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A High Hit Ratio Trading Strategy
Creating the Reverse RSI Trading Strategy
This will be a short article that discusses an alternative theory on the relative strength index (RSI)which have been published in a few places. The goal of the article is to present it so that the reader becomes aware of it and if needed back-tests it.
The Fibonacci Trading Book is finally out! Filled with Fibonacci-based trading methods (tools, indicators, patterns, and strategies), this book will guide you through improving your trading and analysis by incorporating an important technical analysis approach that is Fibonacci [PDF Version available, see end of article).
The Relative Strength Index
First introduced by J. Welles Wilder Jr., the RSI is one of the most popular and versatile technical indicators. Mainly used as a contrarian indicator where extreme values signal a reaction that can be exploited. Typically, we use the following steps to calculate the default RSI:
Calculate the change in the closing prices from the previous ones.
Separate the positive net changes from the negative net changes.
Calculate a smoothed moving average on the positive net changes and on the absolute values of the negative net changes.
Divide the smoothed positive changes by the smoothed negative changes. We will refer to this calculation as the Relative Strength — RS.
Apply the normalization formula shown below for every time step to get the RSI.
The above chart shows the hourly values of the GBPUSD in black with the 13-period RSI. We can generally note that the RSI tends to bounce close to 25 while it tends to pause around 75.
Creating the Strategy
The most common strategy used on the RSI is the oversold/overbought technique where the trader is supposed to detect extremes in momentum that signal a reversal.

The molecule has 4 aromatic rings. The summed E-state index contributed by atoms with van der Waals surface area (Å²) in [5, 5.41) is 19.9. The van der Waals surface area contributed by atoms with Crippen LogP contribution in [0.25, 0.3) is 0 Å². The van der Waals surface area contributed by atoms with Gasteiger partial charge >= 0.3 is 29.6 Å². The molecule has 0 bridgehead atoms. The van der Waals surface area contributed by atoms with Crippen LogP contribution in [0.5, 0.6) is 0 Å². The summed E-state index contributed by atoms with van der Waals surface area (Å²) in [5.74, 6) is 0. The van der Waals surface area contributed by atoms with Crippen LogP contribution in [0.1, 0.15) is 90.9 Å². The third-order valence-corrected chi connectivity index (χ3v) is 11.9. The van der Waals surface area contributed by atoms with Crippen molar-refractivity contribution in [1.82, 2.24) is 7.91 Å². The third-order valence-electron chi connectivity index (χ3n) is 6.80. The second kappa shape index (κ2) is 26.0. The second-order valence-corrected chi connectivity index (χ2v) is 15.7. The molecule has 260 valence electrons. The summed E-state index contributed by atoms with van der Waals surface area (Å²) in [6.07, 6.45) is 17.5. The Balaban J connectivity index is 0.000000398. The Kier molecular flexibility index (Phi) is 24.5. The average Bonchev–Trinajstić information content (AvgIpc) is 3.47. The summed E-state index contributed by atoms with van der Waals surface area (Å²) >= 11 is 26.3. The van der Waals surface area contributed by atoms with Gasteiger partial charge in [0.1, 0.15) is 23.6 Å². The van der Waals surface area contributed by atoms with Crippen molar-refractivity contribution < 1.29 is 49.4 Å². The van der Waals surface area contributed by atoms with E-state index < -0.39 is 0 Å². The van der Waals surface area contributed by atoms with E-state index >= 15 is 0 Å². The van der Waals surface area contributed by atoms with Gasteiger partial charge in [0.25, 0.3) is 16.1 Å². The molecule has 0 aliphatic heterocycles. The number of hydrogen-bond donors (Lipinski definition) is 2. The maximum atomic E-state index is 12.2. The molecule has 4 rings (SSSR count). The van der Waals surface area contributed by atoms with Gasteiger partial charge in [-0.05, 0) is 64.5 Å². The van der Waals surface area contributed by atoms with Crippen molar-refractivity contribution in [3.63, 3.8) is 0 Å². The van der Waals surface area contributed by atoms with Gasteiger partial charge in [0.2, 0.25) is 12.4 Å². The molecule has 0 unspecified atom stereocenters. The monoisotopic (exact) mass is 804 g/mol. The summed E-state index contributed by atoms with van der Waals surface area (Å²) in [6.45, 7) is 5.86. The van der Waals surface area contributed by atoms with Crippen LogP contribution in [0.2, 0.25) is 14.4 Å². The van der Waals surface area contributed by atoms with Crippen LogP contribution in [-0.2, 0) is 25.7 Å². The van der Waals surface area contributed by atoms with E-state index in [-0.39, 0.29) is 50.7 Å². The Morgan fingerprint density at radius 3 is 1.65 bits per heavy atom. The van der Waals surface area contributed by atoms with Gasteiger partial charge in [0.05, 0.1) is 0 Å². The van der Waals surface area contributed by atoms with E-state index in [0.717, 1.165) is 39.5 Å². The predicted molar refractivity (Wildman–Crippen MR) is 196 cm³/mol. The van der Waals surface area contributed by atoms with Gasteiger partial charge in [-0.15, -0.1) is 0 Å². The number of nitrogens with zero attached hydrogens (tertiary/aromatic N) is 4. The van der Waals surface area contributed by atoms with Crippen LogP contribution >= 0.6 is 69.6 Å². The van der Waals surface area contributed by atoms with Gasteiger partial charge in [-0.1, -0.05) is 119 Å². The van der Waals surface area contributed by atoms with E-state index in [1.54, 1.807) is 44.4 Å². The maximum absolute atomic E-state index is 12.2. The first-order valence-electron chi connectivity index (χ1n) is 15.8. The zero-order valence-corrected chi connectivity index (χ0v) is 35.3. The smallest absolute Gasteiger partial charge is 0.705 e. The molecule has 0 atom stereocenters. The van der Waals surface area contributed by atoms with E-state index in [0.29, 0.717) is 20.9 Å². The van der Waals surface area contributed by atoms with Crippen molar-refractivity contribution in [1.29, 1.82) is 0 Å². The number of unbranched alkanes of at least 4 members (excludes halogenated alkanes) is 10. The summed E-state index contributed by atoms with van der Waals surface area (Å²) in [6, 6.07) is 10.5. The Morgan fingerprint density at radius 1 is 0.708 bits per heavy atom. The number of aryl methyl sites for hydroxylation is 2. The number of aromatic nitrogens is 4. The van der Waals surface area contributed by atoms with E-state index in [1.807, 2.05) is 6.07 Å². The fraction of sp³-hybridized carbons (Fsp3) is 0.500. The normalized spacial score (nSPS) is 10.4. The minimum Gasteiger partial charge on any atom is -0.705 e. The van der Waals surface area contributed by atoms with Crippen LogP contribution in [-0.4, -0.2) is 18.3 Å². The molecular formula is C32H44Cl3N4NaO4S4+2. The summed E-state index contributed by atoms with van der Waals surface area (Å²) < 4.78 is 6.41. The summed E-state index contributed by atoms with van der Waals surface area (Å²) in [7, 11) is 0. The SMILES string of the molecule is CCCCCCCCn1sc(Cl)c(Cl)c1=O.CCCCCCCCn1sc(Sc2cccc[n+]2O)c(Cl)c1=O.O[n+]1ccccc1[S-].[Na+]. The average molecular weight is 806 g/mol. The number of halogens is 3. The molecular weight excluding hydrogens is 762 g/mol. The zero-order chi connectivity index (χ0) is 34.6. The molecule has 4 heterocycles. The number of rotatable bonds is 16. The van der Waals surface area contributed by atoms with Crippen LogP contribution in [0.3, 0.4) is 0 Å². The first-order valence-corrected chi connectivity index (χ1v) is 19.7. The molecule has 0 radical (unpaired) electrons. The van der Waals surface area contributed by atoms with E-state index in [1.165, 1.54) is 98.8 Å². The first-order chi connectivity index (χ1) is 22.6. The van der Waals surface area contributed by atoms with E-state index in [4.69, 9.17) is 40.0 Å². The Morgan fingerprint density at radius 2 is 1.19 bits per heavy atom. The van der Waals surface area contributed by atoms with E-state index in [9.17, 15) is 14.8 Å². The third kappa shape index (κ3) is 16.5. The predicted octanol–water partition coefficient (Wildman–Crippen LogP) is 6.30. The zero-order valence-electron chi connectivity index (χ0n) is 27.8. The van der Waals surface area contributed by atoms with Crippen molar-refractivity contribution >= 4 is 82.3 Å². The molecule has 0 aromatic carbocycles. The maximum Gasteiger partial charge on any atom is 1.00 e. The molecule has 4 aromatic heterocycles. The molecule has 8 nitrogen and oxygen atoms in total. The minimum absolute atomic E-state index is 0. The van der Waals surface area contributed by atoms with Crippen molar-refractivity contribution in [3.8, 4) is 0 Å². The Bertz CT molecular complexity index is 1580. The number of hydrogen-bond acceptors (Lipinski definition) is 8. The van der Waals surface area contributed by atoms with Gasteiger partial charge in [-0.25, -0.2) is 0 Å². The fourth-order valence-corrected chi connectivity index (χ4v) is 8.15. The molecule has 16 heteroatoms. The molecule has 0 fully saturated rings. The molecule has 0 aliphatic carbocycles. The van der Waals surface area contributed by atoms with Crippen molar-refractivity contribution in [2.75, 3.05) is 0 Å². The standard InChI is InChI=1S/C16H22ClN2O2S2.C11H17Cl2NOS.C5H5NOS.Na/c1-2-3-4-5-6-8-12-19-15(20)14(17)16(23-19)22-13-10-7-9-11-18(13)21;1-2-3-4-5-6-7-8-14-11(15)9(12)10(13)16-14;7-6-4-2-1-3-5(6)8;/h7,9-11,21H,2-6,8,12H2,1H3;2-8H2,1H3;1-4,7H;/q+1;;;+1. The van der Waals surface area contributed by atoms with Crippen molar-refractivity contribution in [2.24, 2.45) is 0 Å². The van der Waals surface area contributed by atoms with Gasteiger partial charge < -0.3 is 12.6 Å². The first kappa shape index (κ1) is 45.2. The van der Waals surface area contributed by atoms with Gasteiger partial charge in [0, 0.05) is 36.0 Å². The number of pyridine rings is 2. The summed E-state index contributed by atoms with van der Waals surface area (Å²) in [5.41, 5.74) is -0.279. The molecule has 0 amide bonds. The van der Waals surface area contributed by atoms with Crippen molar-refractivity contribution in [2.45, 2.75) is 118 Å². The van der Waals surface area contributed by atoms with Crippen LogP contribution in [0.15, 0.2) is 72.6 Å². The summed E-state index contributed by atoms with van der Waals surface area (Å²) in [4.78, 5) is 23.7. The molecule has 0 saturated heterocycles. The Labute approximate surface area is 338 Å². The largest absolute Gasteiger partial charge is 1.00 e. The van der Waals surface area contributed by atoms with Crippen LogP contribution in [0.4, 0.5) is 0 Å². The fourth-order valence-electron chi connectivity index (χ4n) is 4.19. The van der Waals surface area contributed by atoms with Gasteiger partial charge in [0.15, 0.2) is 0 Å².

An oversold level is a threshold in the RSI where the market is perceived to be oversold and ready for a bullish reaction. The idea is that too much selling has happened and the market should recover briefly.
An overbought level is a threshold in the RSI where the market is perceived to be overbought and ready for a bearish reaction. The idea is that too much buying has happened and the market should pause briefly.
Another theory exists which states that the RSI is more of a momentum confirmation strategy and therefore the overbought level is actually a buy signal while the oversold is actually a sell signal.
The signal charts show the signals generated based on a 13-period RSI and 70/30 extreme levels.
The results show that by entering trades and exiting them upon the next signal, you would get very high hit ratios but the profitability is either low or negative thus making the strategy similar to the original one.
The reason for a high hit ratio an low profitability is the small frequent gains due to successive signals and the low risk-reward ratio.
Hit Ratio = 70.24% Hit Ratio = 69.69%
This strategy shows that the hit ratio alone is never a guarantee for a winning strategy.
The PDF link for the Fibonacci Trading Book is as follows: